A buddy of mine (thanks, Garrett!) tipped me to this model on eBay. I’ve long been a lover of 1960’s Italian-made guitars. One of my great regrets is letting go of a Sano hollowbody that was, in all but name, the same as the hollowbody Galanti Rangemaster.
What makes these guitars special? The necks, mostly. If you like think, very fast-playing necks, vintage Italian guitars may be your thing. This “Jetstar” model has the normal zippy neck, plus some other very cool feature—not the least of which are the (typical to Italian guitars made by factories more accustomed to cranking out accordions) push buttons for the pickup selectors.
This model has a rather strange tone set-up. The buttons are labeled 0/1/2/M. You can either have the bridge pickup selected (setting 2), or the neck pickup (setting 1), or some cross between them that’s choked with a treble-cutting resistor (setting M). Or, you can hit the button closest to the strap on the treble horn (setting 0), which cuts the guitar off entirely (?!). Why anyone would need a kill switch on a guitar is beyond me. Unless you wanted to do that cool Morse-code sound at the end of “London Calling” (I may have answered my own question). But that Morse-code on/off only works with a toggle switch, not so well with a slower-to-operate button. But several 60’s Japanese and Italian models seem to have a button that turns everything off. Odd.
But the guitar plays like butter. Fast and slick—and the intonation is easy to set correctly. The bridge is pretty high-end, made very solidly with smooth slots and a center-loaded whammy bar with the feel and sweep of a Jazzmaster or Jaguar. And that’s who this guitar would probably appeal to the most—people who dig Jags and Jazzmasters, with a slightly more lo-fi, garage vibe to the tone. The tuners are high-end, as well—teardrop shaped with slightly pearloid plastic. Pretty.
And how is the tone? Like I say, very garage, very 60’s. Raw enough to play overdriven punk and grungy blues. The pickups sound a bit like a combination of a P-90 and a Teisco gold foil. Fair amount of snarl if you want it, but also full of some pretty cool surf tones if you want. For a single-coil guitar, there’s a good amount of sustain, too—plenty more than the Fenders mentioned here. The down-angle of the strings at the bridge eliminates the plinky lack of sustain that can plague a Jazzmaster (much as I love them). The tone is very balanced—overall, the guitar sits dead center in a midrange between the brightness of a Strat and the rich darkness of a Les Paul or 335.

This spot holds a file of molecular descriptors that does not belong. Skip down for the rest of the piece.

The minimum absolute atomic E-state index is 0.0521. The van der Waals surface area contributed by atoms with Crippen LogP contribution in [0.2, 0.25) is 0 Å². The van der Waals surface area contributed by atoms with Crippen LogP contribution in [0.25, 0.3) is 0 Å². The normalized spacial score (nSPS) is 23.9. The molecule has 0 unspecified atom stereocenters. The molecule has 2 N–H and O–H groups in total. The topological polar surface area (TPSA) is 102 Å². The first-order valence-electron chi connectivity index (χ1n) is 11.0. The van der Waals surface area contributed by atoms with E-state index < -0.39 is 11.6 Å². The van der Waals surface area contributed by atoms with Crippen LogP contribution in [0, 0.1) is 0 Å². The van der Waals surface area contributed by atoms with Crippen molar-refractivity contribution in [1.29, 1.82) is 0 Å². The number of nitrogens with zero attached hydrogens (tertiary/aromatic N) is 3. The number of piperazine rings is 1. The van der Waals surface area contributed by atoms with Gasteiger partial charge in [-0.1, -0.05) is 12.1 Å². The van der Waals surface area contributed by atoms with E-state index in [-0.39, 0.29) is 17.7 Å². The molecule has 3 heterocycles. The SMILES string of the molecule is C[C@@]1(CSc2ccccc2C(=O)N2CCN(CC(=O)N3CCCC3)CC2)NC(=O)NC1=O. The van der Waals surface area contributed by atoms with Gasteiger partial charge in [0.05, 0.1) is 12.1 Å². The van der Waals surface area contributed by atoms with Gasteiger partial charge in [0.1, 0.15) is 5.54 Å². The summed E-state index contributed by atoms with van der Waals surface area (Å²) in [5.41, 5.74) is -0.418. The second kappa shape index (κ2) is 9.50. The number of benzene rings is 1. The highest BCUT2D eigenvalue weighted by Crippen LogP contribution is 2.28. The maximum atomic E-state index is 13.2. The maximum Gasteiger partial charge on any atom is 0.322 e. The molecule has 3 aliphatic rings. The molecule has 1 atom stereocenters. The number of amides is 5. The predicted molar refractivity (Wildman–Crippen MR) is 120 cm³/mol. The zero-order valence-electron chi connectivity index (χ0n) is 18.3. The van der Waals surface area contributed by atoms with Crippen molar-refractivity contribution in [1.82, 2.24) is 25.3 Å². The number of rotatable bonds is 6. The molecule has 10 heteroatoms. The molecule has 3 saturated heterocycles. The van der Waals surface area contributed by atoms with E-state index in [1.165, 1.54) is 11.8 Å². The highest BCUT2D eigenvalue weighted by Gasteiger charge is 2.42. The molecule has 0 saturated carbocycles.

Put it together with the Magnatone 431(the one sitting behind the Danelectro in the pictures), and you have a great surf machine with some reverb and that wonderful Magnatone vibrato (OR tremolo, as this model Maggie has both choices—too cool). Plus it into the other amp pictured, the Lectrolab R600 (a truly amazing dual 6V6 amp that I’ll cover in a review soon), and it’s straight out 1950’s Chicago blues. Crank it up and you’re in Neil Young and Crazy Horse RAGGED GLORY territory. Really—play this through a fully-open overdriven amp and the tone is incredible.
The neck pickup is fat and rich, while the bridge has a fair amount of bite (less than a Jaguar or Strat—closer to the bridge PU of a Jazzmaster). The only thing that can be an issue (or it can be sonic joy, depending on who’s playing) is the pickups are very microphonic and the guitar can squeal feedback a little quicker than most solidbodies tend to do.
For anyone who’d be interested in buying a Jazzmaster, Jaguar or Mustang, you could do well (and save a few bucks in the process) grabbing one of these Galantis. They aren’t that easy to come by, but they aren’t super rare, either. Mine was beaten up and needed a neck repair, so I got a great deal on it (along with the original, form-fit case). But, if you’re looking to find a mint one, they seem to be out there in the $400-600 range as of this writing (Oct, 2010).
It’s not the MOST versatile machine you’ll add to your collection. But it sounds and plays great, and looks pretty fabulous, too. It’s become my number one guitar in my main garage/roots band. Really—plug it straight into a good amp and it sounds like you’re in a nice two-car garage in 1968, with mom and dad’s Falcon and Mustang (my family had cool cars) pulled out in the driveway. It’s not just a guitar—it’s a time machine!